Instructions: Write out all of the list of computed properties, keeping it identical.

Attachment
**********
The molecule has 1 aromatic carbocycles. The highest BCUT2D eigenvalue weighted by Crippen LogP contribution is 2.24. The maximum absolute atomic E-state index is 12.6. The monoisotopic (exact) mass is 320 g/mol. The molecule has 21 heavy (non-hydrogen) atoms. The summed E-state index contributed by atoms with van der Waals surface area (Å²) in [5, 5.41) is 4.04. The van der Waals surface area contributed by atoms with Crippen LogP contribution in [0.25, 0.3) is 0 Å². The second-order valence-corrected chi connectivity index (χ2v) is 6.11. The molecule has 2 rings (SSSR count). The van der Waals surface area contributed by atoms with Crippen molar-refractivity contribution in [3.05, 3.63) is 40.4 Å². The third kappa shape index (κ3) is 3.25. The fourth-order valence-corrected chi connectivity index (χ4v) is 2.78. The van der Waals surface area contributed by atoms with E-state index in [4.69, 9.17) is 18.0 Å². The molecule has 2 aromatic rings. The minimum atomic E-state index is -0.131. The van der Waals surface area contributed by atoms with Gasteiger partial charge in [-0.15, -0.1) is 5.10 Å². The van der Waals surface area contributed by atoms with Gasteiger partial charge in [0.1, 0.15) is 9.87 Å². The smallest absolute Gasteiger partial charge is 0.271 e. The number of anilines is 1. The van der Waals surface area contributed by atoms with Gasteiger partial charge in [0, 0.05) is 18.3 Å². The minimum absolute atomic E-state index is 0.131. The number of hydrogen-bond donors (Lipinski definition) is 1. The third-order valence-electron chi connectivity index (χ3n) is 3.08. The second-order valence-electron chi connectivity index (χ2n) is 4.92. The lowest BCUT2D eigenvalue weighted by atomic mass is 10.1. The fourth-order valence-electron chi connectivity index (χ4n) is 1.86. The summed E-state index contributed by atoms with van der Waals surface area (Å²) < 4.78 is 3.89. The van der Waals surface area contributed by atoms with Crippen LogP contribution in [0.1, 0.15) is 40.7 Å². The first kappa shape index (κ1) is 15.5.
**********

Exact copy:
The molecule has 1 aromatic carbocycles. The highest BCUT2D eigenvalue weighted by Crippen LogP contribution is 2.24. The maximum absolute atomic E-state index is 12.6. The monoisotopic (exact) mass is 320 g/mol. The molecule has 21 heavy (non-hydrogen) atoms. The summed E-state index contributed by atoms with van der Waals surface area (Å²) in [5, 5.41) is 4.04. The van der Waals surface area contributed by atoms with Crippen LogP contribution in [0.25, 0.3) is 0 Å². The second-order valence-corrected chi connectivity index (χ2v) is 6.11. The molecule has 2 rings (SSSR count). The van der Waals surface area contributed by atoms with Crippen molar-refractivity contribution in [3.05, 3.63) is 40.4 Å². The third kappa shape index (κ3) is 3.25. The fourth-order valence-corrected chi connectivity index (χ4v) is 2.78. The van der Waals surface area contributed by atoms with E-state index in [4.69, 9.17) is 18.0 Å². The molecule has 2 aromatic rings. The minimum atomic E-state index is -0.131. The van der Waals surface area contributed by atoms with Gasteiger partial charge in [-0.15, -0.1) is 5.10 Å². The van der Waals surface area contributed by atoms with Gasteiger partial charge in [0.1, 0.15) is 9.87 Å². The smallest absolute Gasteiger partial charge is 0.271 e. The number of anilines is 1. The van der Waals surface area contributed by atoms with Gasteiger partial charge in [0, 0.05) is 18.3 Å². The minimum absolute atomic E-state index is 0.131. The number of hydrogen-bond donors (Lipinski definition) is 1. The third-order valence-electron chi connectivity index (χ3n) is 3.08. The second-order valence-electron chi connectivity index (χ2n) is 4.92. The lowest BCUT2D eigenvalue weighted by atomic mass is 10.1. The fourth-order valence-electron chi connectivity index (χ4n) is 1.86. The summed E-state index contributed by atoms with van der Waals surface area (Å²) < 4.78 is 3.89. The van der Waals surface area contributed by atoms with Crippen LogP contribution in [0.1, 0.15) is 40.7 Å². The first kappa shape index (κ1) is 15.5.